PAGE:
Government has allowed major private sector participation in the agriculture sector and this has led to a combined effort which has led to the rapid recovery of the country’s agriculture sector.
With the sector contributing between 11 to 14 percent to Zimbabwe’s gross domestic product, the sector continues to be critical to economic growth.
The country’s agricultural sector continues to be pivotal, with circa 60 percent of the working population directly or indirectly employed in the sub-sector as per World Bank estimates.
Economist Tinevimbo Shava said; “Economic performance is largely correlated with developments in the agricultural sector via value chain additions downstream. The past three farming seasons have seen a shift in agriculture methods and the results are being seen by breaking records of different crops annually.
Latest reports reveal that the government has set aside more than US$600 million for the 2023/24 farming season, whilst private sector support according to Reserve Bank of Zimbabwe statistics, the agriculture sector is the largest recipient of the private sector’s loans.
Private sector loans dedicated to agriculture account for 20 percent – 35 percent of the banking sector’s loan book and banks have committed $68 billion and US$160 million to complement the efforts of the government.
According to Morgan and Company research, wheat output has significantly improved in the last decade owing to an increase in hectarage from 11,000 hectares in 2014 to 45,000 hectares in 2023 through government support.
“Additionally, the producer price has somewhat improved because of the Russia-Ukraine conflict and improved modalities of US$520.22 per tonne with 75 percent payable in USD and the remainder in local currency at the prevailing interbank rate,” the report read.
Zimbabwe’s tobacco sector experienced its best year in 2023 with output almost exceeding 300 million kg. Key drivers of the improved output were increased hectarage and adequate rainfall.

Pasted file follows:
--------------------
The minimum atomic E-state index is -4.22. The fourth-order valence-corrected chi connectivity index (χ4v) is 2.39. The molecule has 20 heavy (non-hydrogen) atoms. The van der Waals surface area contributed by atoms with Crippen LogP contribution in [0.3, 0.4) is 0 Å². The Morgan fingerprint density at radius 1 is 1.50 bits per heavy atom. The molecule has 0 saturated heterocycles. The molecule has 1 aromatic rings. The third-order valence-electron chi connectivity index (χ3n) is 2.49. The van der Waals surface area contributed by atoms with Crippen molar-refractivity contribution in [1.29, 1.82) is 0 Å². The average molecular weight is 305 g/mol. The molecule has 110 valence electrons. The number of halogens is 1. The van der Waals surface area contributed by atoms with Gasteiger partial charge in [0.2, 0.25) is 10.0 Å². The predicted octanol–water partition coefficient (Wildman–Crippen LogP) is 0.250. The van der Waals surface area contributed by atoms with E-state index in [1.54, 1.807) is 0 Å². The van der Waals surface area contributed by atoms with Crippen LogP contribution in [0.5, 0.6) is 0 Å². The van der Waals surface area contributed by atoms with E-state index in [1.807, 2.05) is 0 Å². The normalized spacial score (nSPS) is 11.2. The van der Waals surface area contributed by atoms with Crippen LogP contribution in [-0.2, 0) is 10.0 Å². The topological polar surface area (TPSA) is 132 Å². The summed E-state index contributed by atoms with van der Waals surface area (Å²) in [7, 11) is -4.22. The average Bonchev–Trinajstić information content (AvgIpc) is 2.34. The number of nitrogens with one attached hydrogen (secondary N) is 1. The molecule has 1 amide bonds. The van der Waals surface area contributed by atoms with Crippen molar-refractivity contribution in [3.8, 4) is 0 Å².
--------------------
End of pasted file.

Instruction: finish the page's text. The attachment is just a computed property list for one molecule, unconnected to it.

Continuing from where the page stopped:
“The additional area planted has largely been driven by growing contract farming activity in the country. Given a 7 percent increase in tobacco seed sales for the coming season, the crop might even exceed these set levels in the near future all thanks to the private sector,” said Vincent Makoni of Sabi Tobacco.
According to Morgan and Company, sugar production in Zimbabwe is estimated to increase to 410,000 tonnes in the 2023/24 season, up from 396,683 tonnes in the previous season.
“Key drivers of sugar production include hectarage and cane quality. Area planted has increased in the last decade, from 44,700 ha in the 2014/15 season to 54,000 ha in the 2022/23 season,” the report read.
Dr. Shingai Mukoko an agronomist alluded to the fact that the increase in sugar was largely the result of the completion of the Tugwi Mukosi irrigation project in 2017 as well as progress made under Project Kilimanjaro.
“Currently, the Tugwi-Mukosi Dam, which collectively supplies 72 percent of total sugarcane area with Mutirikwi Dam, has enough water to irrigate sugarcane fields for next two seasons. To date, 700 hectares has already been planted under Project Kilimanjaro. This means the private sector intervention will lead to a growth of the sector in the upcoming season,” he said.
Shava added that; “Payment modalities to farmers have improved since the 2019/20 season, much to the benefit of local farmers. Previous arrangements entailed the GMB paying farmers a static local currency price which significantly handicapped farmers’ ability to prepare for the following season. So such an improvement has led the sector to where it currently is today.”
These modalities changed in the 2022/23 season and farmers began receiving 30 percent of their dues in USD and the remainder in local currency at a static price. Currently, USD payments account for as much as 75 percent of total dues while the remainder is paid in Zimbabwe Dollars but at a price that is pegged to the official exchange rate.